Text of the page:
One day Augustine went to see Simplicianus, the father of Ambrose, and told him of his intellectual wanderings and that he had read certain books of the Platonists. Simplicianus was delighted, because as he told Augustine, the Platonists in many way lead to the belief in God and His Word.

Meantime, Monica was pressuring Augustine to marry and a suitable maiden was asked in marriage but she was underage so had to wait for two years.

5. Conversion of Augustine

One day Augustine retired with his friend Alypius to a little garden of the home of one of his friends. Feeling troubled in spirit and sensing tears surging from within, moved away from Alypius, cast himself under a fig tree and began to cry bitterly for his sins.

Then, Augustine heard a child from the neighboring house repeatedly saying, “‘Take up and read; take up and read.'” (Conf. 8.12.29). Augustine understood this to be a command from God, so he opened the gospels and read: “…not in orgies and drunkenness, not in promiscuity and licentiousness, not in rivalry and jealousy. But put on the Lord Jesus Christ, and make no provisions for the desires of the flesh.” (Rm23:13) Instantly he became enlightened, peace entered his soul and all darkness and doubt vanished away. with calm countenance he told Alypius what had happened. Alypius asked to see what Augustine had read and read further, “Welcome anyone who is weak in faith”. (Rm13:14) Alypius felt that these words were directed toward himself and was strengthened in his faith and resolve. Next, they told Monica what had happened. She leapt with joy and triumph and blessed God.

Jaques Maritain states: “The dominating characteristic of Augustine’s genius and the true secret of his influence are to be found in his heart, a heart that penetrates the most exalted speculation of a profound mind and animates them with the most ardent feeling.”

Augustine has well written:

Thou has made us for Thyself, O Lord,
and our hearts are restless till they rest in Thee.

6. Baptism of Augustine and Death of Monica

Augustine gave notice that he was abandoning the professorship of rhetoric, wrote a letter to Ambrose denouncing his errors and returned to Milan to prepare for his baptism. Ambrose baptized Augustine along with Alypius and his son Adeodatus on Easter Day in 387 A.D. Monica was most surely present as depicted in this stained glass window.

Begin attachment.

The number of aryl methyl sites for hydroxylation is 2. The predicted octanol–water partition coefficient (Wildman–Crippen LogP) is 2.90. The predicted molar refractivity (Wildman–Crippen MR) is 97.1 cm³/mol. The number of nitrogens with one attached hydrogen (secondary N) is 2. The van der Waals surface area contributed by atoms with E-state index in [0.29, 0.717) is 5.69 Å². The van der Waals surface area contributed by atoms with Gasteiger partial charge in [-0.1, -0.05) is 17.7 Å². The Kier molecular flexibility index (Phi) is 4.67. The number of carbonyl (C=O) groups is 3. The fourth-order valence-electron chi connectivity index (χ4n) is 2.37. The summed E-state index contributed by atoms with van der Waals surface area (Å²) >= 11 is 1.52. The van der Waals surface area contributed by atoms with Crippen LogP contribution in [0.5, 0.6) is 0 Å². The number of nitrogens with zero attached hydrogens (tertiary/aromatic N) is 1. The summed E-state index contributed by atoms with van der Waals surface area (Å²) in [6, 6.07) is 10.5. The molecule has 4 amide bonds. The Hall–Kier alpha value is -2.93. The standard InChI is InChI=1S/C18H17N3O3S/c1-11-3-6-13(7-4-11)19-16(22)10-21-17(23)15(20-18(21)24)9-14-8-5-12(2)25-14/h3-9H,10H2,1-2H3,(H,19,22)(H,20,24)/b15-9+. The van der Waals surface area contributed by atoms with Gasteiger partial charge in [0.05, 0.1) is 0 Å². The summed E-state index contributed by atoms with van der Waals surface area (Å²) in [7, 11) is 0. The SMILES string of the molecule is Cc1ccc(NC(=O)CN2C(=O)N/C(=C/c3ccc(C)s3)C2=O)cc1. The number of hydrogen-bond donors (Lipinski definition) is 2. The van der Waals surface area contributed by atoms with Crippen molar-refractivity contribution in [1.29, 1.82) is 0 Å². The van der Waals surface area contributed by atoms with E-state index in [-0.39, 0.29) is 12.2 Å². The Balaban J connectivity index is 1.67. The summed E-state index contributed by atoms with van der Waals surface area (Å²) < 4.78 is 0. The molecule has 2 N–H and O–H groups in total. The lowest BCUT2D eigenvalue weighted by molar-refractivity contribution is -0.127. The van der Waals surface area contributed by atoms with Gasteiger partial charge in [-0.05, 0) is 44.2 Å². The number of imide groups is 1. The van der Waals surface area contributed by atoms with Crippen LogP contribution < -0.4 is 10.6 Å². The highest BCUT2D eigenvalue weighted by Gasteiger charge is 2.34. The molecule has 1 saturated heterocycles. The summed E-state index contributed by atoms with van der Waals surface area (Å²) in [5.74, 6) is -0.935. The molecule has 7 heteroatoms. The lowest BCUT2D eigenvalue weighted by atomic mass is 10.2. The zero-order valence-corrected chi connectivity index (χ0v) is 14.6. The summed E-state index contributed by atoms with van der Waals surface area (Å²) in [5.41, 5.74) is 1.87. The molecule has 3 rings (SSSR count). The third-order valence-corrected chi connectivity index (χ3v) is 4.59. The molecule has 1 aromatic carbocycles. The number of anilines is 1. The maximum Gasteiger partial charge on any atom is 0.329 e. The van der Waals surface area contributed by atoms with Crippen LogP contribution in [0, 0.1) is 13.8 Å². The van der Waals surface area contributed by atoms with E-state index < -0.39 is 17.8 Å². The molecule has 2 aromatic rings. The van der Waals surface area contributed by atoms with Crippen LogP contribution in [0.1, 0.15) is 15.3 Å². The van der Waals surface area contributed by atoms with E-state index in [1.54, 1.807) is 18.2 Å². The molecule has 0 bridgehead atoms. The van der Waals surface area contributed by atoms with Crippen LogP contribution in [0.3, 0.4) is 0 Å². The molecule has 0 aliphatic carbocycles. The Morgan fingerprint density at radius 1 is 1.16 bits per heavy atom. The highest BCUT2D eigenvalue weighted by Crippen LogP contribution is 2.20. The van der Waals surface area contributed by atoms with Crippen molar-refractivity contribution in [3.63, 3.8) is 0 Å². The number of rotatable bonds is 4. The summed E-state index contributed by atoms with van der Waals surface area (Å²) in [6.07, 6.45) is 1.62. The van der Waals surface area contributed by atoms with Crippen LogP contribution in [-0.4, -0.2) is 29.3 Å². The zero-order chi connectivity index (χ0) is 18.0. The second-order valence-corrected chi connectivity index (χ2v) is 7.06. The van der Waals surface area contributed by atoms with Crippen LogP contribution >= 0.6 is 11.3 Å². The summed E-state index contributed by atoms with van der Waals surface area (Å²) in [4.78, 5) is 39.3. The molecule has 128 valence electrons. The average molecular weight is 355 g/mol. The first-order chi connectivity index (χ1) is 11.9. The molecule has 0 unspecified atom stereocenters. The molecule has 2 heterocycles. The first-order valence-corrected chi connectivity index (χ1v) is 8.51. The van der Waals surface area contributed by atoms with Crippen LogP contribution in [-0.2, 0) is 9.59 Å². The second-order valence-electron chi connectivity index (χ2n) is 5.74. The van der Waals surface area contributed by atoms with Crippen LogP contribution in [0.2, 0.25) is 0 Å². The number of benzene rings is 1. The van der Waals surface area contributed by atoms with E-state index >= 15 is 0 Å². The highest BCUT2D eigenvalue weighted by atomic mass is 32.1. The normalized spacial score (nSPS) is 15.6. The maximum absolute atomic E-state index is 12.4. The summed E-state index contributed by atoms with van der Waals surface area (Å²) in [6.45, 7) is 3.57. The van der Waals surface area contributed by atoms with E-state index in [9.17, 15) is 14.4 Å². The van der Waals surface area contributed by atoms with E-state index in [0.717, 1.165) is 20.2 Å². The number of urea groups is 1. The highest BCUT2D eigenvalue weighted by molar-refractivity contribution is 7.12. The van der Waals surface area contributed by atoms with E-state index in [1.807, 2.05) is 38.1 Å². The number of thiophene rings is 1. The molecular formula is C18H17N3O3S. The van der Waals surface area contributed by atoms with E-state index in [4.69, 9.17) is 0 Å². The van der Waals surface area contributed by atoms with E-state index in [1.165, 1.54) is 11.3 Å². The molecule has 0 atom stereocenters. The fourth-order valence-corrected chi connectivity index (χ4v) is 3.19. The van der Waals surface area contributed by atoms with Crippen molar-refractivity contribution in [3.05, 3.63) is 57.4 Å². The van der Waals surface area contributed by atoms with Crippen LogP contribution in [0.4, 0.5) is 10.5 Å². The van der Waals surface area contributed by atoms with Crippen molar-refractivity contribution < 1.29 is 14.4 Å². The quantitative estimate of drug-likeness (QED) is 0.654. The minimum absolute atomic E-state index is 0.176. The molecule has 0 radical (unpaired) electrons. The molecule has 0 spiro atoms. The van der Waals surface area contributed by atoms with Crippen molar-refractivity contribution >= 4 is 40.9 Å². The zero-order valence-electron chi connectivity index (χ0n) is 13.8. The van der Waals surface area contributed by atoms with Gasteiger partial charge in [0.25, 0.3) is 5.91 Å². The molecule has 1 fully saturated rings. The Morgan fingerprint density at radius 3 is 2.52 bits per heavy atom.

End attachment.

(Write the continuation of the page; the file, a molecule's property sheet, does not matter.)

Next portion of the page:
In 387 A.D. Augustine decided to return with his friends to Tagaste so as to live the religious life. Monica became very sick and unconscious at Ostia. When she regained consciousness, the brother of Augustine asked her where she wanted to be buried. She looked at Augustine and his brother with amazement and said, “‘Here, you bury your mother.'” “And soon after she said to them, ‘Lay this body anywhere; …this only I request, that you would remember me on the Lord’s altar, wherever you may be.'” (Conf. 9.11.27) On the 9th day of her sickness at age 56 her religious soul was freed from her body. “I closed her eyes; and there flowed within me a mighty sorrow into my heart which was overflowing into tears ….” Conf. 9.12.29) Adeodatus, who was only 15 or 16, burst into loud lament. Euodius began to sing Psalm 101:

“I sing of love and justice;
to you O Lord I sing praise”,
and the whole house was answering him.

7. Augustine Established a Religious Community

In 387 A.D. Augustine returned to Tagaste, Africa determined to begin living the religious life with Alypius, Evodius, Possidius and others who joined him. He sold his goods and gave the money to the poor except for his house in which they began to live the common life in imitation of the early Christians.

“They devoted themselves to the teachings of the apostles and to the common life, to the breaking of bread and to prayers.” (Acts 2:42)

Essentially the life lead by the group consisted of community of goods, study, work, prayer and chastity. In the year 400 A.D. Augustine wrote a rule: The Rule of St. Augustine.

The tranquil life he established was soon broken by the death of his son Deoadatus at age 17 and of his friend Nebridius.

8. Augustine Becomes a Priest

One day Augustine went to Hippo (Annaba today) to take care of some affairs. He was in church listening to Bishop Valerius preaching and his remarks included the need for a fit and holy priest in Hippo. By this time Augustine’s fame as a holy man had spread. The people recognized him and immediately insisted that he would be the ideal new priest.

Augustine was ordained a priest in 391 A.D. Bishop Valerius gave him some property which he used to begin the second monastery. Valerius gave him the task to preach even though this task was usually reserved to the bishop. During his five years as a priest he combated Manicheanism and was obliged to deliver a discourse to the bishops present at the Plenary Council of Africa which became known as the treatise “De Fide et symbolo”.

9. Augustine the Teacher and Preacher

Augustine taught the people primarily through his sermons and doctrinal treatises.

He as an able orator. “The orator must formulate his speech in such a way as to instruct the audience, hold their attention, and to win. By this, Augustine meant that the orator must not only instructed the audience in what is true, he must also convince them of the truth so that they will act on it.”

In one of his sermons Augustine discusses why Christ was born of a woman and not without woman. He says. “If … He had not been born of a woman, women might have despaired of themselves, as mindful of their first sin, because by a woman was the first man deceived, and would have thought that they had no hope at all in Christ.”